I have blogged about front of the house restaurant automation at Applebee's on numerous occasions -- here's my entry from the first time we actually used Presto:
I'm excited about front of the house restaurant automation for a lot of reasons. I have allergies, and I have this idea that if they automate ordering, maybe they'll include allergen information and allow special requests right in the system. This is delusional -- I get that! In a more realistic vein, I LOVE that it will calculate the tip or let you enter an arbitrary amount and then it will tell you what the percentage is. The worst thing about drinking (at least for me, since I'm way too old to stupidly get throwing up drunk any more) is the math skills deterioration. And I truly, madly, deeply love that I can put my kid's dessert order in, and then pay without having to try to flag a server down (the kitchen will send the order out with someone if the server doesn't notice it, which suggests that what front of the house automation will really do is change the power dynamic between the front and the back. Given how unpleasant front of the house folk can be to back of the house, that might not be the worst thing in the world). We usually eat our meals a little early (11:30 lunch, or no later than about noon; 5 or 5:30 dinner) which means by the end of the meal, the servers are often slammed and it's hard to get their attention long enough to do the round trip with the credit card. Best of all, emailed receipt!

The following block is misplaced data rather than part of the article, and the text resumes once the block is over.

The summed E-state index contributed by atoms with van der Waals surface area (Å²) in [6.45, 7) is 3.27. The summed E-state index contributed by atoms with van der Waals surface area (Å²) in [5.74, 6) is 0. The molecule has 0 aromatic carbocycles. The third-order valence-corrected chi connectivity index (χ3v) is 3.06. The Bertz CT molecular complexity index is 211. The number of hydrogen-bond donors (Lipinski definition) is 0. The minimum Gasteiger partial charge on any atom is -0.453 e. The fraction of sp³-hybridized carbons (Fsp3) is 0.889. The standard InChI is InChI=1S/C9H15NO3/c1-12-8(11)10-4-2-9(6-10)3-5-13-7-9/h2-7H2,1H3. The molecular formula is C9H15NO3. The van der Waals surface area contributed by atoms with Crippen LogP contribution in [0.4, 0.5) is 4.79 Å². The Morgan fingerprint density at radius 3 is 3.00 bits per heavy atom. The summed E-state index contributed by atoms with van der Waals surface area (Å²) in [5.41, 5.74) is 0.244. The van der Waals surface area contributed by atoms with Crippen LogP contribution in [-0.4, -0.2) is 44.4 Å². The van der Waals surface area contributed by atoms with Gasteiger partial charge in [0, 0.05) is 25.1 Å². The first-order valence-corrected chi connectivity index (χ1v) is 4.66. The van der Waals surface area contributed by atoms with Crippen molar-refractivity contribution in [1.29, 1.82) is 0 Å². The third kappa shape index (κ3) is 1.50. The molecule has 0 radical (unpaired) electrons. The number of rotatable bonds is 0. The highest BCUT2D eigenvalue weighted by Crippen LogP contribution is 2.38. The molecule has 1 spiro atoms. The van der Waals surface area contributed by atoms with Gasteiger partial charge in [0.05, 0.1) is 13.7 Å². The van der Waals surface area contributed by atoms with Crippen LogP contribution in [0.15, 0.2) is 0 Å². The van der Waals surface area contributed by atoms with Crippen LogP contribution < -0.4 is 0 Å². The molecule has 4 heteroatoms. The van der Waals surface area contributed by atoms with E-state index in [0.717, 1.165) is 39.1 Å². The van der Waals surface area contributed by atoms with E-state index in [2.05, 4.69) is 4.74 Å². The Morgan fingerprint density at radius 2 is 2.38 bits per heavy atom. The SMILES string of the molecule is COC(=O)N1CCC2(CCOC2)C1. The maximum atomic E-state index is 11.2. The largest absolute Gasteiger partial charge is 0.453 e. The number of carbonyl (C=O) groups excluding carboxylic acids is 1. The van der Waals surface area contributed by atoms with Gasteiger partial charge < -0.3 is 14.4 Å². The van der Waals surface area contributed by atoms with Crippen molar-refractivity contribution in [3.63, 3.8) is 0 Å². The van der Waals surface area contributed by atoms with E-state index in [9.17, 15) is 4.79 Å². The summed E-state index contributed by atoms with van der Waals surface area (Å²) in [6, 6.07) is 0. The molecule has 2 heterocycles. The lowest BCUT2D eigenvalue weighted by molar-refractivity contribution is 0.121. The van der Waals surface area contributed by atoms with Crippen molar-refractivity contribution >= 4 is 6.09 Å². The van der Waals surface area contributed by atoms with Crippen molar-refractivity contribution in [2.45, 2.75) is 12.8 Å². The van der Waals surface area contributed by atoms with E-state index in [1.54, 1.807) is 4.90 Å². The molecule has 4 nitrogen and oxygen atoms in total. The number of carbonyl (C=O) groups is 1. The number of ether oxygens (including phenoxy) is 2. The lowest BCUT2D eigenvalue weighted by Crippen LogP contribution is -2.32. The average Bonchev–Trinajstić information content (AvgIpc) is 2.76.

Because until I was 25, I was median household income category or well below, and a JW (as a group, JWs are very poor and while nominally apolitical they are also very conservative), I have a lot of extended family and a few friends who are a lot further to the right than you might think from reading my blog. This showed up on my FB feed:
I _think_ this is the first time I've seen front of the house restaurant automation positioned politically. It will be interesting to see how this story develops. I don't think restaurant automation -- or any other automation -- is inherently political. However, there is a very, very long history of labor organizing around resistance to automation.
The subsequent comments on the FB post were really thoughtful, considering whether automation would reduce jobs, change jobs, net effect on costs to the owner, net effect on wages, etc. The OP was focusing on the importance of education with the goal of a skilled profession, to avoid losing out to the machines (for sure, that is a valid point).